|scientific name Scolytus ventralis |
common name Fir engraver
Adults may be found on white firs (Abies concolor (Gord and Glend)), douglas-firs (Pseudotsuga spp.), spruce (Picea spp.), and hemlocks (Tsuga spp.). Larvae and pupae will be found in the trunk/bark of these trees.
Adult may be seen from June to September with peak activities in July and August (Bright 1976).
Adults are around 3.3 - 4.3mm in length (Bright 1976). The body is generally black or reddish brown. In both males and females, the second sternite is produced anteriorly (weaker in the females) and only the males have an acute tubercle on the posterior margin of the 2nd sternite (Bright 1976, LaBonte et. al. 2003).
Females will create galleries with help from the males and may lay from 57 to 260 eggs. Upon hatching, the larvae will feed on wood tissue, moving at right angles from the galleries. Developmental time of larvae will vary depending on environmental conditions. Typically, development will take a shorter time at low elevations or in warmer climates. Pupation often occurs in the bark (Bright 1976). Overwintering behavior may be carried out by both adults and larvae (Bright 1976). Depending on localities and conditions, number of generations produced in a single may vary. In extreme cases, a complete life cycle may require 2 years (Bright 1976).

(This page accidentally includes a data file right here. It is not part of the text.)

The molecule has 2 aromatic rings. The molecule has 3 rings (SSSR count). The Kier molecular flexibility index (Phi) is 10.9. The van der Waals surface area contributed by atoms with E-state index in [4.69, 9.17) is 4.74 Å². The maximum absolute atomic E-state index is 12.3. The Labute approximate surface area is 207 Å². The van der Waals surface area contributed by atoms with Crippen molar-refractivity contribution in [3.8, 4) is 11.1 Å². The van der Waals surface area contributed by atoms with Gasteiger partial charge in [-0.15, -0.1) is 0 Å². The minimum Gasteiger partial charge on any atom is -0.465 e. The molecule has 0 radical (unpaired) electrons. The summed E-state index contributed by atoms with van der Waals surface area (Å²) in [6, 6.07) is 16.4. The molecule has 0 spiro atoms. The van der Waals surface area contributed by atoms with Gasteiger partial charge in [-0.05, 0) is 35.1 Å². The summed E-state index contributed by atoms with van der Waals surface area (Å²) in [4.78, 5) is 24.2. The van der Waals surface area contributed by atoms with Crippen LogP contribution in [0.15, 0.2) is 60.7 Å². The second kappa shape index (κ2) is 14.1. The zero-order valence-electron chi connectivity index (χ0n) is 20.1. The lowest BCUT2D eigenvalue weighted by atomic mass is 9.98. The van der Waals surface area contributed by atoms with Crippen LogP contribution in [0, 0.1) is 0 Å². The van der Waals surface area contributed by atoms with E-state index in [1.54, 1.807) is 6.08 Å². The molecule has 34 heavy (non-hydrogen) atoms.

Adults will generally attack an individual branch, causing death in said limb, but may also target any parts of the host trees (Bright 1976).
These beetles may be found in Alberta and British Columbia, as well as parts of western USA (Bright 1976).
It has also been noted that these beetles tend to colonize trees that are already suffering root-rot infections (possibly attracted to pheromones released by said trees) (Macias-Samano et. al. 1998). Furthermore, S. ventralis may carry the pathogenic fungi Trichosporium symbioticum Wright, which is essential in the beetle’s successful reproduction (Macias-Samano et. al. 1998, Ferrell et. al. 1993). As a result, heavy infestations may be fatal for particularly susceptible trees that are already suffering from other ailments. It has been suggested that the threats of S. ventralis outbreaks to firs may be predicted via observation of said trees defense response to artificially inoculated fungi (Ferrell et. al. 1993).
Comments are published according to our submission guidelines. The EH Strickland Entomological Museum does not necessarily endorse the views expressed.